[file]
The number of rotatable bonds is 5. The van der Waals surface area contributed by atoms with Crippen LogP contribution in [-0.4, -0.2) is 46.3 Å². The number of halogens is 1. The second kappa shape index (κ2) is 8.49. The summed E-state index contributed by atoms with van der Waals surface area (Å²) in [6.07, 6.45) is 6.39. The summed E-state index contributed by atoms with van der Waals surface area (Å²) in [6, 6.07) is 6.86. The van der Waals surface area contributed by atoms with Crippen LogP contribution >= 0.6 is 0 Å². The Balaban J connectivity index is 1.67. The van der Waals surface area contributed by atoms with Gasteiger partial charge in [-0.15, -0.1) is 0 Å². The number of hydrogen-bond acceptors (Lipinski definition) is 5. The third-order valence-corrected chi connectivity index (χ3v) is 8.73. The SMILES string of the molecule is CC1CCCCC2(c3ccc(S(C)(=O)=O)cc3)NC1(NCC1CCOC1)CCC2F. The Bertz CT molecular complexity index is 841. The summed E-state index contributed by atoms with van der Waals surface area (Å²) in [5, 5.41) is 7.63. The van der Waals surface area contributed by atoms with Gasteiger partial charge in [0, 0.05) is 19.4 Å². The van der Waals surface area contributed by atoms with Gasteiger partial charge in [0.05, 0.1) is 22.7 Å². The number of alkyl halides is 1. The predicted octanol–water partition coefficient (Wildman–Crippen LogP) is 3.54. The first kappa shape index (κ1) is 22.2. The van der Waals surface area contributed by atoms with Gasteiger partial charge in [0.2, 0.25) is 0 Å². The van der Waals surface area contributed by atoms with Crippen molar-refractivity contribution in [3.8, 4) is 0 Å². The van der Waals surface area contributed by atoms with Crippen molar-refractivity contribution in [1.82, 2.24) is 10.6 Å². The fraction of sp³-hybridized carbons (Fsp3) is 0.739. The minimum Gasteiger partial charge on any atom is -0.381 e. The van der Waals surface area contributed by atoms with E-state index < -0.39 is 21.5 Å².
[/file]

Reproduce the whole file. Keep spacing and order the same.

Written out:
The number of rotatable bonds is 5. The van der Waals surface area contributed by atoms with Crippen LogP contribution in [-0.4, -0.2) is 46.3 Å². The number of halogens is 1. The second kappa shape index (κ2) is 8.49. The summed E-state index contributed by atoms with van der Waals surface area (Å²) in [6.07, 6.45) is 6.39. The summed E-state index contributed by atoms with van der Waals surface area (Å²) in [6, 6.07) is 6.86. The van der Waals surface area contributed by atoms with Crippen LogP contribution >= 0.6 is 0 Å². The Balaban J connectivity index is 1.67. The van der Waals surface area contributed by atoms with Gasteiger partial charge in [-0.15, -0.1) is 0 Å². The number of hydrogen-bond acceptors (Lipinski definition) is 5. The third-order valence-corrected chi connectivity index (χ3v) is 8.73. The SMILES string of the molecule is CC1CCCCC2(c3ccc(S(C)(=O)=O)cc3)NC1(NCC1CCOC1)CCC2F. The Bertz CT molecular complexity index is 841. The summed E-state index contributed by atoms with van der Waals surface area (Å²) in [5, 5.41) is 7.63. The van der Waals surface area contributed by atoms with Gasteiger partial charge in [0, 0.05) is 19.4 Å². The van der Waals surface area contributed by atoms with Gasteiger partial charge in [0.05, 0.1) is 22.7 Å². The number of alkyl halides is 1. The predicted octanol–water partition coefficient (Wildman–Crippen LogP) is 3.54. The first kappa shape index (κ1) is 22.2. The van der Waals surface area contributed by atoms with Gasteiger partial charge in [0.2, 0.25) is 0 Å². The van der Waals surface area contributed by atoms with Crippen molar-refractivity contribution in [3.8, 4) is 0 Å². The van der Waals surface area contributed by atoms with Crippen molar-refractivity contribution in [1.82, 2.24) is 10.6 Å². The fraction of sp³-hybridized carbons (Fsp3) is 0.739. The minimum Gasteiger partial charge on any atom is -0.381 e. The van der Waals surface area contributed by atoms with E-state index < -0.39 is 21.5 Å².